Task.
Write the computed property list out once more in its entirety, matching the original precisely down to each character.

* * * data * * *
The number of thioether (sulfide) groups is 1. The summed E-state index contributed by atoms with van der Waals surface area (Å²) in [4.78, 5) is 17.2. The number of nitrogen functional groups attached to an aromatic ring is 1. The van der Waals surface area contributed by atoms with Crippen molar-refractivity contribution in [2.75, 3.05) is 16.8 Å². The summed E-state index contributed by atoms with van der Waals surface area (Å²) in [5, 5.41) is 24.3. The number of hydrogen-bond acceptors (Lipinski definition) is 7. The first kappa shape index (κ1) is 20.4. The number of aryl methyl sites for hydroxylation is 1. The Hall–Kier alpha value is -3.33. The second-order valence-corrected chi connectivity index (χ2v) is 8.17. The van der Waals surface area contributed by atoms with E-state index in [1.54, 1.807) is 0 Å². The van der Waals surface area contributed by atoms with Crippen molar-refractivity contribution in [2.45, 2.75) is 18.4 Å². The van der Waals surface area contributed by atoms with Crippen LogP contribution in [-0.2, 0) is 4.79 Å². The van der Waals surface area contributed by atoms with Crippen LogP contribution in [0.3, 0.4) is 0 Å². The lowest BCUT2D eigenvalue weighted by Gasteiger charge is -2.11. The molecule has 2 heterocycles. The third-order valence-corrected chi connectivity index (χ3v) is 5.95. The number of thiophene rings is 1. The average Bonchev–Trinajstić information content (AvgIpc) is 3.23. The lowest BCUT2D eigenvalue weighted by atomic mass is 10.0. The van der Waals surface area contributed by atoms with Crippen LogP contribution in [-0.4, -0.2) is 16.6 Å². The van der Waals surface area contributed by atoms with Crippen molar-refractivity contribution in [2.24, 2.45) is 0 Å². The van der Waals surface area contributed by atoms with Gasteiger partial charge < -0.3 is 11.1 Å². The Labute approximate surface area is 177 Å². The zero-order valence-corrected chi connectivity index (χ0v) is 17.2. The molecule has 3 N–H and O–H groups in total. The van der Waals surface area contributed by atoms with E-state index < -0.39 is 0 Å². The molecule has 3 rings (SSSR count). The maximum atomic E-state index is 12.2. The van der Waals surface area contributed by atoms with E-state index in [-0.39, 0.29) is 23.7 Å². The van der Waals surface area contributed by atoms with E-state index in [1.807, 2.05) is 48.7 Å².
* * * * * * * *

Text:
The number of thioether (sulfide) groups is 1. The summed E-state index contributed by atoms with van der Waals surface area (Å²) in [4.78, 5) is 17.2. The number of nitrogen functional groups attached to an aromatic ring is 1. The van der Waals surface area contributed by atoms with Crippen molar-refractivity contribution in [2.75, 3.05) is 16.8 Å². The summed E-state index contributed by atoms with van der Waals surface area (Å²) in [5, 5.41) is 24.3. The number of hydrogen-bond acceptors (Lipinski definition) is 7. The first kappa shape index (κ1) is 20.4. The number of aryl methyl sites for hydroxylation is 1. The Hall–Kier alpha value is -3.33. The second-order valence-corrected chi connectivity index (χ2v) is 8.17. The van der Waals surface area contributed by atoms with E-state index in [1.54, 1.807) is 0 Å². The van der Waals surface area contributed by atoms with Crippen molar-refractivity contribution in [2.45, 2.75) is 18.4 Å². The van der Waals surface area contributed by atoms with Crippen LogP contribution in [-0.2, 0) is 4.79 Å². The van der Waals surface area contributed by atoms with Crippen LogP contribution in [0.3, 0.4) is 0 Å². The lowest BCUT2D eigenvalue weighted by Gasteiger charge is -2.11. The molecule has 2 heterocycles. The third-order valence-corrected chi connectivity index (χ3v) is 5.95. The number of thiophene rings is 1. The average Bonchev–Trinajstić information content (AvgIpc) is 3.23. The lowest BCUT2D eigenvalue weighted by atomic mass is 10.0. The van der Waals surface area contributed by atoms with Crippen LogP contribution in [-0.4, -0.2) is 16.6 Å². The van der Waals surface area contributed by atoms with Crippen molar-refractivity contribution in [2.24, 2.45) is 0 Å². The van der Waals surface area contributed by atoms with Gasteiger partial charge < -0.3 is 11.1 Å². The Labute approximate surface area is 177 Å². The zero-order valence-corrected chi connectivity index (χ0v) is 17.2. The molecule has 3 N–H and O–H groups in total. The van der Waals surface area contributed by atoms with E-state index < -0.39 is 0 Å². The molecule has 3 rings (SSSR count). The maximum atomic E-state index is 12.2. The van der Waals surface area contributed by atoms with E-state index in [-0.39, 0.29) is 23.7 Å². The van der Waals surface area contributed by atoms with E-state index in [1.807, 2.05) is 48.7 Å².